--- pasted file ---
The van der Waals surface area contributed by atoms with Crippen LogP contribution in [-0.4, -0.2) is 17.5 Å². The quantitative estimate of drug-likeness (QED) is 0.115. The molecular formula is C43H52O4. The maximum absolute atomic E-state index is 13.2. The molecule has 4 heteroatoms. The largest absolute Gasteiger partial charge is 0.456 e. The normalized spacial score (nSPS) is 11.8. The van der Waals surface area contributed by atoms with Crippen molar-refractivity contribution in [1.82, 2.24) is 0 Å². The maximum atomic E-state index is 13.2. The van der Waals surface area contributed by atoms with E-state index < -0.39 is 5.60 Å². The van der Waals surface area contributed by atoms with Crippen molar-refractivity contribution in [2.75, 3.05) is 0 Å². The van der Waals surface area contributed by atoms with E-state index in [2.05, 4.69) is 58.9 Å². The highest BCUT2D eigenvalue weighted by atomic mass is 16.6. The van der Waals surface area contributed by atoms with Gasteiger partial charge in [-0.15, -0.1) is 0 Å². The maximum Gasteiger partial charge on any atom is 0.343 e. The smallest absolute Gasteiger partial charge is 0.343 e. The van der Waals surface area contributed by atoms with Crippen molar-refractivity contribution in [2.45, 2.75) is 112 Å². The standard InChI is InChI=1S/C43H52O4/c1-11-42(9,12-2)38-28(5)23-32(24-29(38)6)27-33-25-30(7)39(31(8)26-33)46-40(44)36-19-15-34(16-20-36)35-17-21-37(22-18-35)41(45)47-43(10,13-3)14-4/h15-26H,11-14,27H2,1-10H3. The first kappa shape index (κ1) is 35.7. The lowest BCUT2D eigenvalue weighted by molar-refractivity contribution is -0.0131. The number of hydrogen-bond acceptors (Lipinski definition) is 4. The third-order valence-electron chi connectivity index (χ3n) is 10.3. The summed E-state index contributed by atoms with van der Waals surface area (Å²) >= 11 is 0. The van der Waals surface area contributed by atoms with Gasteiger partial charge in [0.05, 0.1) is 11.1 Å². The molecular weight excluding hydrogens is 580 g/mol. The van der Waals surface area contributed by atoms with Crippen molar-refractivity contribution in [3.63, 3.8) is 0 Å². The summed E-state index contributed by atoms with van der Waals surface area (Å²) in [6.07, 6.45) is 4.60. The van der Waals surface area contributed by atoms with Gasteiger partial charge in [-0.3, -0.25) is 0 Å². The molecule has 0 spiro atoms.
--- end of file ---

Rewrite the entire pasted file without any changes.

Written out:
The van der Waals surface area contributed by atoms with Crippen LogP contribution in [-0.4, -0.2) is 17.5 Å². The quantitative estimate of drug-likeness (QED) is 0.115. The molecular formula is C43H52O4. The maximum absolute atomic E-state index is 13.2. The molecule has 4 heteroatoms. The largest absolute Gasteiger partial charge is 0.456 e. The normalized spacial score (nSPS) is 11.8. The van der Waals surface area contributed by atoms with Crippen molar-refractivity contribution in [1.82, 2.24) is 0 Å². The maximum atomic E-state index is 13.2. The van der Waals surface area contributed by atoms with E-state index < -0.39 is 5.60 Å². The van der Waals surface area contributed by atoms with Crippen molar-refractivity contribution in [2.75, 3.05) is 0 Å². The van der Waals surface area contributed by atoms with E-state index in [2.05, 4.69) is 58.9 Å². The highest BCUT2D eigenvalue weighted by atomic mass is 16.6. The van der Waals surface area contributed by atoms with Gasteiger partial charge in [-0.15, -0.1) is 0 Å². The maximum Gasteiger partial charge on any atom is 0.343 e. The smallest absolute Gasteiger partial charge is 0.343 e. The van der Waals surface area contributed by atoms with Crippen molar-refractivity contribution in [2.45, 2.75) is 112 Å². The standard InChI is InChI=1S/C43H52O4/c1-11-42(9,12-2)38-28(5)23-32(24-29(38)6)27-33-25-30(7)39(31(8)26-33)46-40(44)36-19-15-34(16-20-36)35-17-21-37(22-18-35)41(45)47-43(10,13-3)14-4/h15-26H,11-14,27H2,1-10H3. The first kappa shape index (κ1) is 35.7. The lowest BCUT2D eigenvalue weighted by molar-refractivity contribution is -0.0131. The number of hydrogen-bond acceptors (Lipinski definition) is 4. The third-order valence-electron chi connectivity index (χ3n) is 10.3. The summed E-state index contributed by atoms with van der Waals surface area (Å²) >= 11 is 0. The van der Waals surface area contributed by atoms with Gasteiger partial charge in [0.05, 0.1) is 11.1 Å². The molecular weight excluding hydrogens is 580 g/mol. The van der Waals surface area contributed by atoms with Crippen molar-refractivity contribution in [3.63, 3.8) is 0 Å². The summed E-state index contributed by atoms with van der Waals surface area (Å²) in [6.07, 6.45) is 4.60. The van der Waals surface area contributed by atoms with Gasteiger partial charge in [-0.3, -0.25) is 0 Å². The molecule has 0 spiro atoms.